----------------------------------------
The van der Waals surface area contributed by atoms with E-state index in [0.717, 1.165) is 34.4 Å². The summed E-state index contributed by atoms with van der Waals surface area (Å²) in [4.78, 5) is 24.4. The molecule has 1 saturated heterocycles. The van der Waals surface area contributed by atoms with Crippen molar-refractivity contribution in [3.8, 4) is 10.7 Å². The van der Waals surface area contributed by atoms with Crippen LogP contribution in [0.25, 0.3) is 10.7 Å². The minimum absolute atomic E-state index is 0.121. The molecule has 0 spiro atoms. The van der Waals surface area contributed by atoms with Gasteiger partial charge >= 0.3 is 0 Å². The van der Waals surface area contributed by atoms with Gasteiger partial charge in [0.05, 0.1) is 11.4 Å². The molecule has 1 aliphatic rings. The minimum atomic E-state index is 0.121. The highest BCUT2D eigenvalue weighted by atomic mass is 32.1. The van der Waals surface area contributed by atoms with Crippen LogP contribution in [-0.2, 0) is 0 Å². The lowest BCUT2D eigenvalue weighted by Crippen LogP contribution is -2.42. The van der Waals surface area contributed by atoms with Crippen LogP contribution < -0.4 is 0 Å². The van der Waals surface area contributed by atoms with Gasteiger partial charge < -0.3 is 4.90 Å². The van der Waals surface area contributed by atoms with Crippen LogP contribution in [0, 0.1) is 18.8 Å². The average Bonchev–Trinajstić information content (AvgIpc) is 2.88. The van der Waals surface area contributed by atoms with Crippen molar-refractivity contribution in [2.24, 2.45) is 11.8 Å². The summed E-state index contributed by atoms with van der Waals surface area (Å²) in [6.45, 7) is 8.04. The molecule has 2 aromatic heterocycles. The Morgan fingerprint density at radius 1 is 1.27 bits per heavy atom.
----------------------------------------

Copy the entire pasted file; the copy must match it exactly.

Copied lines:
The van der Waals surface area contributed by atoms with E-state index in [0.717, 1.165) is 34.4 Å². The summed E-state index contributed by atoms with van der Waals surface area (Å²) in [4.78, 5) is 24.4. The molecule has 1 saturated heterocycles. The van der Waals surface area contributed by atoms with Crippen molar-refractivity contribution in [3.8, 4) is 10.7 Å². The van der Waals surface area contributed by atoms with Crippen LogP contribution in [0.25, 0.3) is 10.7 Å². The minimum absolute atomic E-state index is 0.121. The molecule has 0 spiro atoms. The van der Waals surface area contributed by atoms with Gasteiger partial charge >= 0.3 is 0 Å². The van der Waals surface area contributed by atoms with Gasteiger partial charge in [0.05, 0.1) is 11.4 Å². The molecule has 1 aliphatic rings. The minimum atomic E-state index is 0.121. The highest BCUT2D eigenvalue weighted by atomic mass is 32.1. The van der Waals surface area contributed by atoms with Crippen LogP contribution in [-0.2, 0) is 0 Å². The lowest BCUT2D eigenvalue weighted by Crippen LogP contribution is -2.42. The van der Waals surface area contributed by atoms with Crippen LogP contribution < -0.4 is 0 Å². The van der Waals surface area contributed by atoms with Gasteiger partial charge < -0.3 is 4.90 Å². The van der Waals surface area contributed by atoms with Crippen LogP contribution in [0, 0.1) is 18.8 Å². The average Bonchev–Trinajstić information content (AvgIpc) is 2.88. The van der Waals surface area contributed by atoms with Crippen molar-refractivity contribution in [2.24, 2.45) is 11.8 Å². The summed E-state index contributed by atoms with van der Waals surface area (Å²) in [6.45, 7) is 8.04. The molecule has 2 aromatic heterocycles. The Morgan fingerprint density at radius 1 is 1.27 bits per heavy atom.